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France’s TotalEnergies has voiced support for targeted sanctions against gas revenue flows in Myanmar, in a policy shift that campaigners say could have important implications for the finances of Min Aung Hlaing’s military regime.

Human Rights Watch announced the change in tack, which was spelt out in a letter by Patrick Pouyanné, the French energy giant’s chief executive, in response to a letter from the campaign group urging it to stop gas payments to Myanmar military-controlled entities.

TotalEnergies operates Myanmar’s Yadana offshore gasfield, which pays revenues to the state-owned Myanmar Oil and Gas Enterprise (MOGE), an entity that has been under control of the junta since last year’s military coup.

“I can confirm that our company has, over the last few months, had exchanges with the French and American authorities concerning the implementation of targeted sanctions on financial flows,” Pouyanné said in the letter dated Tuesday.

The company operates Yadana and its pipelines in partnership with MOGE, US company Chevron, and Thailand’s PTT as junior partners.

Since the coup, campaign groups such as Human Rights Watch and Myanmar’s large anti-military protest movement have called for the companies, as well as the US and French governments, to support targeted sanctions against junta-controlled companies.

TotalEnergies had previously argued that imposing sanctions on MOGE would harm ordinary people in Myanmar through jeopardising electricity supplies and the safety of its employees in the country.

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Why Britain has the highest inflation in the G7



Wednesday was not a good time for chancellor Rishi Sunak and Bank of England governor Andrew Bailey to be steering the UK economy.

As G7 finance ministers and central bank governors met in Bonn, Sunak and Bailey had the dubious honour of presiding over the worst inflation in the group of advanced economies.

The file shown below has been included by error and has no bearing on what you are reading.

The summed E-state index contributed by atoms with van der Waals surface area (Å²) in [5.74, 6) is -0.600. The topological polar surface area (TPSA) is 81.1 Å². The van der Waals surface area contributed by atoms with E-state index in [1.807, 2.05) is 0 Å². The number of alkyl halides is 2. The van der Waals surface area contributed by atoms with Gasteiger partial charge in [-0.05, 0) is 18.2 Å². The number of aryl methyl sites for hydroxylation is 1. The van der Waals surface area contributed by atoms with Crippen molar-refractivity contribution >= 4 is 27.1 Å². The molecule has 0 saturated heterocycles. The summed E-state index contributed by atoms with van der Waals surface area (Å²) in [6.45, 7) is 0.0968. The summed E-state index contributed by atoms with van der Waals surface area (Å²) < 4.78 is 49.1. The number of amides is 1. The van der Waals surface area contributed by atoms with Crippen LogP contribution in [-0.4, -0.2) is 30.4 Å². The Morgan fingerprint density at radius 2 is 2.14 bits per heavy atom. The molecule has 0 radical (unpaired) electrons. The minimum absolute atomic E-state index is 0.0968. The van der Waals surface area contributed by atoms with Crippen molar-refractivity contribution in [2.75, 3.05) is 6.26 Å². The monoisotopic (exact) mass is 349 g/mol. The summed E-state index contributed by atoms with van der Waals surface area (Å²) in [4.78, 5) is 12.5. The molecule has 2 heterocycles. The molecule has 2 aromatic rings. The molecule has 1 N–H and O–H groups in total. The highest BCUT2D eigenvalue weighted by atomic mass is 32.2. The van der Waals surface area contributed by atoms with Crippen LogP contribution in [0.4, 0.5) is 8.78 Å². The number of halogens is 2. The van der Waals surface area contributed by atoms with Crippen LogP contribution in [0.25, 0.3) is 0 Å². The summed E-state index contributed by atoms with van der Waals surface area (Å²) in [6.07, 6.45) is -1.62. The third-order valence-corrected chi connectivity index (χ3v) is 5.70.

Official data released on Wednesday showed UK inflation surging to 9 per cent in April, and suggested Britain was enduring the worst of all worlds with its price rises compared with other countries.

Like many European economies exposed to higher gas and electricity prices that have been exacerbated by Russia’s invasion of Ukraine, UK energy costs were 69 per cent higher in April compared with a year ago. The full effects of the war will be felt by British households in October, when the energy price cap is expected to be raised, in a move that is likely to take inflation towards 10 per cent in the autumn.

Meanwhile, the UK labour market is red hot, with unemployment at a near 50-year low, and strong pay growth involving bonuses, according to official data released on Tuesday. In this sense, Britain’s economy is overheating in a similar way to the US’s, and interest rate rises will be needed to cool things down.

Amid the escalating cost of living crisis, the UK’s one saving grace at the moment in international inflation comparisons is that British households allocate only 8.4 per cent of their spending to food, which is beginning to rise sharply in price. IMF studies show that in advanced economies the median proportion is 17 per cent, while in emerging markets it is 31 per cent.

What will concern UK ministers and officials the most is that the country’s inflation problem has more signs of persistence than in many other European countries.

Allan Monks, economist at JPMorgan, highlighted increasing evidence of high levels of inflation “bleeding” from the prices of energy and goods into core services.

He said some of this was due to the hospitality industry resuming charging value added tax at 20 per cent after a period of relief during the coronavirus pandemic, but added: “The underlying gain [in services inflation] was nevertheless firm and indicates a growing domestic, and likely more persistent, component to inflation even as goods pricing moderates.”

With the BoE having a 2 per cent annual inflation target, Kallum Pickering, economist at Berenberg Bank, noted how 80 per cent of the goods and services that the UK statistical agency monitors have price rises exceeding 3 per cent at the moment.

Bailey said on Monday there was not much the BoE could do to stop UK inflation hitting 10 per cent because it was fuelled by global shocks including the Ukraine war and China’s zero-Covid policy, but the fact a wide array of goods and services are recording price rises well above the BoE’s 2 per cent target will be of serious concern inside the central bank.

This situation underpins the case for further interest rate increases, according to Sandra Horsfield, economist at Investec.